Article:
ANNAPOLIS – Maryland activists and state officials squared off Wednesday over an administration bill to allow the Department of Natural Resources to solicit funds from private donors to clean up the Chesapeake Bay.
The bill is one of Gov. Robert Ehrlich’s major environmental initiatives meant to trim the $8 billion tab for bay cleanup, according to Ehrlich policy adviser Bernie Marczyk.
“We’re trying to think outside the box” in our fund-raising efforts, said Marczyk at a Senate Education, Health and Environmental Affairs hearing of the bill.
Several fund-raising concepts are already in the works including a concert series and bay-themed bottled water and clothing sales, the department said. Department officials projected $1 million in revenues for fiscal year 2005 based on anticipated contributions.
But government watchdog groups and some environmentalists are concerned about corporate influence, privatization of government and the undercutting of existing conservation programs.
Establishing a fund to help the bay seems like a good idea but “it’s asking for trouble,” said James Browning, executive director of Common Cause Maryland. “It’s a way of privatizing government and having a few people pay instead of everyone.”
“Having a voluntary charitable fund to increase corporate PR is no substitute for a fair tax policy,” said Progressive Maryland Executive Director Tom Hucker.
The cleanup of the environmentally impaired estuary should be funded by penalties on polluting companies, Hucker added, and the state should “do more to crack down on corporate tax cheating.”
Staving off corporate influence is “a legitimate concern for government all the time,” acknowledged department Secretary C. Ronald Franks, but he added the department would retain accountability by being “transparent” in its dealings.
The administration offered two amendments: one preventing donor remuneration, to “ensure the fund is not based on quid pro quo,” said Marczyk, and the other requiring the department to report to the General Assembly and governor on donors’ contributions and fund distribution.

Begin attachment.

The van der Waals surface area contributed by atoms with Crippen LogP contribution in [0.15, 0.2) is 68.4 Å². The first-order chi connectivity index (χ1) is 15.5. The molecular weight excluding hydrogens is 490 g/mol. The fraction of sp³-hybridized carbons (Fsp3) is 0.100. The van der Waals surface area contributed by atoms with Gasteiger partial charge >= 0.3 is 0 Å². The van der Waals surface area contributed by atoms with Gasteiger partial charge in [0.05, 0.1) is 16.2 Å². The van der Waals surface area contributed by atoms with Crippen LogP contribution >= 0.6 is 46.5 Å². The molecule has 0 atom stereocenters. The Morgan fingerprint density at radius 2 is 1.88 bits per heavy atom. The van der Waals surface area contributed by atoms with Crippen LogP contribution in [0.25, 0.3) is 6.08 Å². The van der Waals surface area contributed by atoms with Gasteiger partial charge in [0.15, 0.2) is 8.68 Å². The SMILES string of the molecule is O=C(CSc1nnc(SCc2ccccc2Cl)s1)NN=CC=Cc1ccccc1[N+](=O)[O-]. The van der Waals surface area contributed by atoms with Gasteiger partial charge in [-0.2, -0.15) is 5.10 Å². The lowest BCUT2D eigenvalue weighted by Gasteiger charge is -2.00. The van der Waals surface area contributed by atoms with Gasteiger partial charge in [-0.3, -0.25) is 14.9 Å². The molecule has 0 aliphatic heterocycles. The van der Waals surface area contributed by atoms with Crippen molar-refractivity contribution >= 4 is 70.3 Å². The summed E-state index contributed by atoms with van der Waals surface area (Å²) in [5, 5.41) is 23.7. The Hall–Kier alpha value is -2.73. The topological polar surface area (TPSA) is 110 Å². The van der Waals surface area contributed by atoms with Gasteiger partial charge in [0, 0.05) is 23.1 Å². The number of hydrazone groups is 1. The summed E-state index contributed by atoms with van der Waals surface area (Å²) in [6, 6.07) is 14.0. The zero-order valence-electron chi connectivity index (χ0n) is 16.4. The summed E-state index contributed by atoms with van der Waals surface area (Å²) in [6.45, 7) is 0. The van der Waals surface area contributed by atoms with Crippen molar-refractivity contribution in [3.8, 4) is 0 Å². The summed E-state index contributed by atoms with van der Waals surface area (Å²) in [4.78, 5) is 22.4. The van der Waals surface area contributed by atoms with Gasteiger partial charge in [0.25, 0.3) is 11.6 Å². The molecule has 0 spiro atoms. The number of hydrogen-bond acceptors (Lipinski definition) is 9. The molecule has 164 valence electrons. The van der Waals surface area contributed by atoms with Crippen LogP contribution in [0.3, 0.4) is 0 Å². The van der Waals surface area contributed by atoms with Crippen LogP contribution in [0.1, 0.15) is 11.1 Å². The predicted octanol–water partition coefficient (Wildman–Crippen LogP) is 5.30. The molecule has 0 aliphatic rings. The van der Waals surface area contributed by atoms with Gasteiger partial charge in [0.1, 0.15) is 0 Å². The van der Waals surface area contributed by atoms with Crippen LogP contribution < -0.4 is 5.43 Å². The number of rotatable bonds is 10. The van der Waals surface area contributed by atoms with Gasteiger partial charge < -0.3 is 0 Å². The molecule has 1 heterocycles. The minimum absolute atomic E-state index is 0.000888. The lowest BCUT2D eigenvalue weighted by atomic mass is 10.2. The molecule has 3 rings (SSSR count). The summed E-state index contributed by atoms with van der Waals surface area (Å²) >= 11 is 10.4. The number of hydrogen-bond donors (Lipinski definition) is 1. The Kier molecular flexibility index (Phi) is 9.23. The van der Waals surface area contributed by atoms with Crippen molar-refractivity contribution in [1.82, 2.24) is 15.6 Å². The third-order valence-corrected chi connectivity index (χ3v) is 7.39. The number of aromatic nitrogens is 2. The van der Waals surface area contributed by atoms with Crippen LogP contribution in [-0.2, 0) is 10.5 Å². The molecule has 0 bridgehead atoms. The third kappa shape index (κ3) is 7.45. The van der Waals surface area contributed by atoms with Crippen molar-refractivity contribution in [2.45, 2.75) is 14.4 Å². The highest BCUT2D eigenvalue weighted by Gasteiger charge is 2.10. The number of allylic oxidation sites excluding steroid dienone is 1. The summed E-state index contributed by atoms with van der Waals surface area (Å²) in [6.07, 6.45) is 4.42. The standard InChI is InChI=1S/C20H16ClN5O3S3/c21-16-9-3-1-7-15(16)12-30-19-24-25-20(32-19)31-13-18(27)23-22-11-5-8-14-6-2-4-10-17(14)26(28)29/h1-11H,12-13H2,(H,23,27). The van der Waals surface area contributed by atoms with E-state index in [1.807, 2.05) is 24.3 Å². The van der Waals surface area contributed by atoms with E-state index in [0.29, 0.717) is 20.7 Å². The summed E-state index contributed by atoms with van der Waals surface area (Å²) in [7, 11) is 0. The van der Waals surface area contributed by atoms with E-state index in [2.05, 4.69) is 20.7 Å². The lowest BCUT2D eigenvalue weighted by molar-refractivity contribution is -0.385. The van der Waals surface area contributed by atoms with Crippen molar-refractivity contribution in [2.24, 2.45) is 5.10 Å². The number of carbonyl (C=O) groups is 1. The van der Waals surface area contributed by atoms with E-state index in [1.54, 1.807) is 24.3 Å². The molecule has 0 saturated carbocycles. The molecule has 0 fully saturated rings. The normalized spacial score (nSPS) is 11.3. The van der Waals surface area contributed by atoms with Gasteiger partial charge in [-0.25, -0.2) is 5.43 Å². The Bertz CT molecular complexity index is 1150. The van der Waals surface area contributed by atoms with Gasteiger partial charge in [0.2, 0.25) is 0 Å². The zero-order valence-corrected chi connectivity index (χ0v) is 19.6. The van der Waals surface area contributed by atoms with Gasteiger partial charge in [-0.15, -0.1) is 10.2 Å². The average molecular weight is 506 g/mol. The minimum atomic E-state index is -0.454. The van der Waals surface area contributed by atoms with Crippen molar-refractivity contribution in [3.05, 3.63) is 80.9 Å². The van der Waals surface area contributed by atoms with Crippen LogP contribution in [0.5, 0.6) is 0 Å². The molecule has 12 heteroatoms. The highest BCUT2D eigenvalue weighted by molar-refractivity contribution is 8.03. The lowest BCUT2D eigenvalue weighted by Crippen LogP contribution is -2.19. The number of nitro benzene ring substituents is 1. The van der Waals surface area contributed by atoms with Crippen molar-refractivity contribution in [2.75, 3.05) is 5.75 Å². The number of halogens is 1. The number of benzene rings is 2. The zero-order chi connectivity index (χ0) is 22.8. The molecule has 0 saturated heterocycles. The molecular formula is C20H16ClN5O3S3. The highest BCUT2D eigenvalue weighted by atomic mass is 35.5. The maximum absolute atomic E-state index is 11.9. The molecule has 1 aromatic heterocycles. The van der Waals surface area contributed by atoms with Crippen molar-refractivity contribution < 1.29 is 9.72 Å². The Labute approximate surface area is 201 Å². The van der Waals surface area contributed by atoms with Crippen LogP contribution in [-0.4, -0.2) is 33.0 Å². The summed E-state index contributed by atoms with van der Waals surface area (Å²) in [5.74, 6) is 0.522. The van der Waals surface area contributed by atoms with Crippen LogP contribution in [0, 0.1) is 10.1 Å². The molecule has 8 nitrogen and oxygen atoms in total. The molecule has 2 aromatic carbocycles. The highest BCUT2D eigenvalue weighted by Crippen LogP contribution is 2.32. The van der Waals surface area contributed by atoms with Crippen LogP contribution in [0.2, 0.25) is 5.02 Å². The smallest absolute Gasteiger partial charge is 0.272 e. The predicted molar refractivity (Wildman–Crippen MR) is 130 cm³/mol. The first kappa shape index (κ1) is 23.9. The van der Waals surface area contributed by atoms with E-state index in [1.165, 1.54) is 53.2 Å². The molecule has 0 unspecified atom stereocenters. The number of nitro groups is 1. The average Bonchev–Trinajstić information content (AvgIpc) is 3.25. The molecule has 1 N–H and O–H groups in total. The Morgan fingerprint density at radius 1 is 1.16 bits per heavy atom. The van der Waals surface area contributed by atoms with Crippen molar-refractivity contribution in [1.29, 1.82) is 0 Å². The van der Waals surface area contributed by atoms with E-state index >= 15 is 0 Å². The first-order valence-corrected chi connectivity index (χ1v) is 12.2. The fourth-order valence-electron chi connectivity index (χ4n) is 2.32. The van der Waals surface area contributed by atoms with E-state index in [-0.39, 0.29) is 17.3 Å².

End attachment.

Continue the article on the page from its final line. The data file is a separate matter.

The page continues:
But even committee members echoed fears that the department’s integrity could be compromised.
“If one wanted to curry favor with the governor it might be nice to make a nice contribution to the Chesapeake Bay Fund,” said Sen. Roy Dyson, D-Calvert.
Sen. Paul Pinsky, D-Prince George’s, also said returns could take the form of advertising and questioned whether pollution regulations would be enforced.
“I don’t think we should paint this as totally independent,” he said.
Within the environmental community, opinions were mixed.
“A lot of environmental groups support the goal of this bill but there are concerns about this particular mechanism,” said Susan Brown, executive director of the Maryland League of Conservation Voters.
Some said the fund is redundant, would undermine existing mechanisms like the Chesapeake Bay Trust and present undue competition to smaller private nonprofit organizations, reducing their ability to combat industry lobbyists.
“This bill places the state in unfair competition with private nonprofit groups for limited private funds and reduces the ability of citizen groups to comment upon and influence government policies,” said Jay Charland, coastkeeper of Assateague Coastal Trust Inc. on behalf of several conservation organizations.
But unlike other education-based programs, the recovery fund would finance large-scale production projects, like expansive bay grass planting and oyster restocking, Franks said, and would approach different funding sources to eliminate competition with other bay restoration projects.
Under the proposed legislation, the Department of Natural Resources would contract with nonprofit public charities to solicit and manage contributions, which would retain 3 percent of receipts for administrative costs. Donors also could determine how their contributions are allocated.